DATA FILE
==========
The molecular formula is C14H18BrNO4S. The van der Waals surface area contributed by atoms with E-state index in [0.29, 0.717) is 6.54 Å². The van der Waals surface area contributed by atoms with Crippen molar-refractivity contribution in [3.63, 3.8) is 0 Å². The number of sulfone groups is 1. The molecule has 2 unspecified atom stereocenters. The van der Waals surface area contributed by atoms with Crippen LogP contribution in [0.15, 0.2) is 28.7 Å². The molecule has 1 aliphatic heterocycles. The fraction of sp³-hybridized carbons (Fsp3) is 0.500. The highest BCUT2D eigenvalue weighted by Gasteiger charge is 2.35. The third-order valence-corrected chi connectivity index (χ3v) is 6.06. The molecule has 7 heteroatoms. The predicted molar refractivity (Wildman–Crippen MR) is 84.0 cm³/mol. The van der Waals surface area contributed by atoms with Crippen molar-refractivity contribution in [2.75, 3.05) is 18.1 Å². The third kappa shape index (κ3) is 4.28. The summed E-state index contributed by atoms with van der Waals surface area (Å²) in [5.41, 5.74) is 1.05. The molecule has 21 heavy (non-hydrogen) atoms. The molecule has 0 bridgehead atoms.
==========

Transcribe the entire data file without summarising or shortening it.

The molecular formula is C14H18BrNO4S. The van der Waals surface area contributed by atoms with E-state index in [0.29, 0.717) is 6.54 Å². The van der Waals surface area contributed by atoms with Crippen molar-refractivity contribution in [3.63, 3.8) is 0 Å². The number of sulfone groups is 1. The molecule has 2 unspecified atom stereocenters. The van der Waals surface area contributed by atoms with Crippen LogP contribution in [0.15, 0.2) is 28.7 Å². The molecule has 1 aliphatic heterocycles. The fraction of sp³-hybridized carbons (Fsp3) is 0.500. The highest BCUT2D eigenvalue weighted by Gasteiger charge is 2.35. The third-order valence-corrected chi connectivity index (χ3v) is 6.06. The molecule has 7 heteroatoms. The predicted molar refractivity (Wildman–Crippen MR) is 84.0 cm³/mol. The van der Waals surface area contributed by atoms with Crippen molar-refractivity contribution in [2.75, 3.05) is 18.1 Å². The third kappa shape index (κ3) is 4.28. The summed E-state index contributed by atoms with van der Waals surface area (Å²) in [5.41, 5.74) is 1.05. The molecule has 21 heavy (non-hydrogen) atoms. The molecule has 0 bridgehead atoms.